Sunday, 9:30–11:30 a.m.

NAD synthesis, salvage and sirtuins in tissue health

  • Modulating de novo NAD synthesis
    Johan Auwerx, Ecole Polytechnique Fédérale de Lausanne
  • NAD homeostasis and compartmentation
    Joseph A. Baur, University of Pennsylvania
  • Chromatin regulation and genome maintenance by mammalian SIRT6 and SIRT7
    Katrin F. Chua, Stanford University and VA Palo Alto Health Care System
  • Metabolic competition in the tumor microenvironment
    Marcia Haigis, Harvard Medical School

Monday, 9:15–11:15 a.m.

Control of cell fate by metabolic intermediates

  • Microbiome catabolites as novel modulators of cellular glucose and energy metabolism
    Gary Williamson, Monash University
  • Metabolic modulation of cardiac health: The role of glucose and amino acids
    Rong Tian, University of Washington
  • Control of macrophage activation by coenzyme A
    Ajit Divakaruni, University of California, Los Angeles
  • A quantitative tissue-specific landscape of protein redox regulation during aging
    Edward Chouchani, Harvard University

Tuesday, 9:15–11:15 a.m.

New insights into control of metabolism by transporters

  • Glutamine transporter as a target of mTOR signaling modulating longevity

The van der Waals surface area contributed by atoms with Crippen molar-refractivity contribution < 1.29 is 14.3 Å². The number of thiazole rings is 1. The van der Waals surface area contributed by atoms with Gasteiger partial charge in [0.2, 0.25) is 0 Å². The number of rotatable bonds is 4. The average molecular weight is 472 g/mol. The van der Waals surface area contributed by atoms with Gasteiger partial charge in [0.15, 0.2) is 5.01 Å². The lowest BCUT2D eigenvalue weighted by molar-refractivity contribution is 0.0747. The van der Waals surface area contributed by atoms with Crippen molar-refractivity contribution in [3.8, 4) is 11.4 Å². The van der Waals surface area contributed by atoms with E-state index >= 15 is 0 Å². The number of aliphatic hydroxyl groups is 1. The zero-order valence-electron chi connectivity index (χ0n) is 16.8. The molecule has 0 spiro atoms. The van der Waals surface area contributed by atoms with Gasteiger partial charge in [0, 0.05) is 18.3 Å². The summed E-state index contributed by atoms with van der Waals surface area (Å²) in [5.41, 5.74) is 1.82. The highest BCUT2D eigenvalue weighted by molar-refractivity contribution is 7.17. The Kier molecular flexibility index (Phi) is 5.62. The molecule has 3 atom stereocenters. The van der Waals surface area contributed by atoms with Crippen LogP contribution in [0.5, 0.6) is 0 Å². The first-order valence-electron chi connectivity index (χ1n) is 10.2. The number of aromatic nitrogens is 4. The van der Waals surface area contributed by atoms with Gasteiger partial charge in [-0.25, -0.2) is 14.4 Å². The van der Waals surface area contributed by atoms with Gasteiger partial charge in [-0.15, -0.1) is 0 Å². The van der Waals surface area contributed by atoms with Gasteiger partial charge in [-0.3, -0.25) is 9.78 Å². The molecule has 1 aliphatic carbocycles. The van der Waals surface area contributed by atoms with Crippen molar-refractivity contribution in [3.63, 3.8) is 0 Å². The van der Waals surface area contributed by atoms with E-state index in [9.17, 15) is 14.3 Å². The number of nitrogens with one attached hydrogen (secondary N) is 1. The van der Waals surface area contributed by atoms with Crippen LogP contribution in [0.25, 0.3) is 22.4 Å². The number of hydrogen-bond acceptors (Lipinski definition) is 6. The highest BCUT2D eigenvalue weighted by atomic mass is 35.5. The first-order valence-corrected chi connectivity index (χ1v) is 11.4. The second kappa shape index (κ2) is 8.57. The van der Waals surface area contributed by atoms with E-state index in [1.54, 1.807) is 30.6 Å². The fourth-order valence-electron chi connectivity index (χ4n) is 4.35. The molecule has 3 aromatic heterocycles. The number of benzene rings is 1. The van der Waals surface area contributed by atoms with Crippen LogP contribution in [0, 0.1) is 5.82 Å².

John M. Sedivy, Brown University
  • Neuroprotection through control of mitochondrial pyruvate transport
    Anne Murphy, Cytokinetics, Inc.
  • Local and systemic actions of hepatic fatty acid oxidation
    Michael Wolfgang, Johns Hopkins University School of Medicine.
  • Physiopathological roles of the mitochondrial calcium uniporter
    Anna Raffaello, University of Padova

RNA and disease

Organized by Takahiro Ito, University of Georgia, and Anita Hopper, Ohio State University

Sunday, 9:30–11:30 a.m.

Noncoding RNAs and disease

  • tRNA: Splicing and subcellular dynamics
    Anita Hopper, Ohio State University, Chair
  • The role of 3’tsRNAs in gene regulation
    Mark Kay, Stanford University
  • The Piwi-piRNA pathway: A new paradigm in gene regulation
    Haifan Lin, Yale University
  • piRNA biogenesis and function in drosophila
    Mikiko Siomi, University of Tokyo

Monday, 9:15–11:15 a.m.

RNA modifications and disease

  • RNA modification in cancer
    Jianjun Chen, Beckman Research Institute of City of Hope
  • RNA modifications in health and disease
    Tsutomu Suzuki, University of Tokyo
  • Acetylation of cytidine in messenger RNA regulates translation
    Shalini Oberdoerffer, National Cancer Institute
  • tRNA quality control: Mechanisms, evolution and implications for human disease